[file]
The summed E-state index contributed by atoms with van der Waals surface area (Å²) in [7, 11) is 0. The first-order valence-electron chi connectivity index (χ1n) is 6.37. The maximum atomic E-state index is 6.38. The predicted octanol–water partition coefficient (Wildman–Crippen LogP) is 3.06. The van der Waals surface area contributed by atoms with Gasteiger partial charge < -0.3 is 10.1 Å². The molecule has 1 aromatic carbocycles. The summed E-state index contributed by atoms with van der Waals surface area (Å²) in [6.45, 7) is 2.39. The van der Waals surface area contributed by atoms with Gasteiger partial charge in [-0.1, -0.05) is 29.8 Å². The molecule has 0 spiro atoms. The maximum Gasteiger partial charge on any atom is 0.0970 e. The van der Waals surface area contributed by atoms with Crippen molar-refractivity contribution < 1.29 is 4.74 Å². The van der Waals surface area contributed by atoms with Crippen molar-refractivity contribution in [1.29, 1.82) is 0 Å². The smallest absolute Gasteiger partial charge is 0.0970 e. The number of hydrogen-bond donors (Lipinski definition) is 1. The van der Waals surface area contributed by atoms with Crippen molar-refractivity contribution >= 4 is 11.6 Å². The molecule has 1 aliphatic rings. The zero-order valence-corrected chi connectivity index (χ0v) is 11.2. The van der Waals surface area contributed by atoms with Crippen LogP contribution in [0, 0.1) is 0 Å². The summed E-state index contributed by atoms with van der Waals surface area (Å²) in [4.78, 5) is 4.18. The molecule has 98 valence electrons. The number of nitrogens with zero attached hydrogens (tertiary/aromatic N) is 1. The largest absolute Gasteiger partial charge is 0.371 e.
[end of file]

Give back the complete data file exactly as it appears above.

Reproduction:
The summed E-state index contributed by atoms with van der Waals surface area (Å²) in [7, 11) is 0. The first-order valence-electron chi connectivity index (χ1n) is 6.37. The maximum atomic E-state index is 6.38. The predicted octanol–water partition coefficient (Wildman–Crippen LogP) is 3.06. The van der Waals surface area contributed by atoms with Gasteiger partial charge < -0.3 is 10.1 Å². The molecule has 1 aromatic carbocycles. The summed E-state index contributed by atoms with van der Waals surface area (Å²) in [6.45, 7) is 2.39. The van der Waals surface area contributed by atoms with Gasteiger partial charge in [-0.1, -0.05) is 29.8 Å². The molecule has 0 spiro atoms. The maximum Gasteiger partial charge on any atom is 0.0970 e. The van der Waals surface area contributed by atoms with Crippen molar-refractivity contribution < 1.29 is 4.74 Å². The van der Waals surface area contributed by atoms with Crippen molar-refractivity contribution in [1.29, 1.82) is 0 Å². The smallest absolute Gasteiger partial charge is 0.0970 e. The number of hydrogen-bond donors (Lipinski definition) is 1. The van der Waals surface area contributed by atoms with Crippen molar-refractivity contribution >= 4 is 11.6 Å². The molecule has 1 aliphatic rings. The zero-order valence-corrected chi connectivity index (χ0v) is 11.2. The van der Waals surface area contributed by atoms with Crippen LogP contribution in [0, 0.1) is 0 Å². The summed E-state index contributed by atoms with van der Waals surface area (Å²) in [4.78, 5) is 4.18. The molecule has 98 valence electrons. The number of nitrogens with zero attached hydrogens (tertiary/aromatic N) is 1. The largest absolute Gasteiger partial charge is 0.371 e.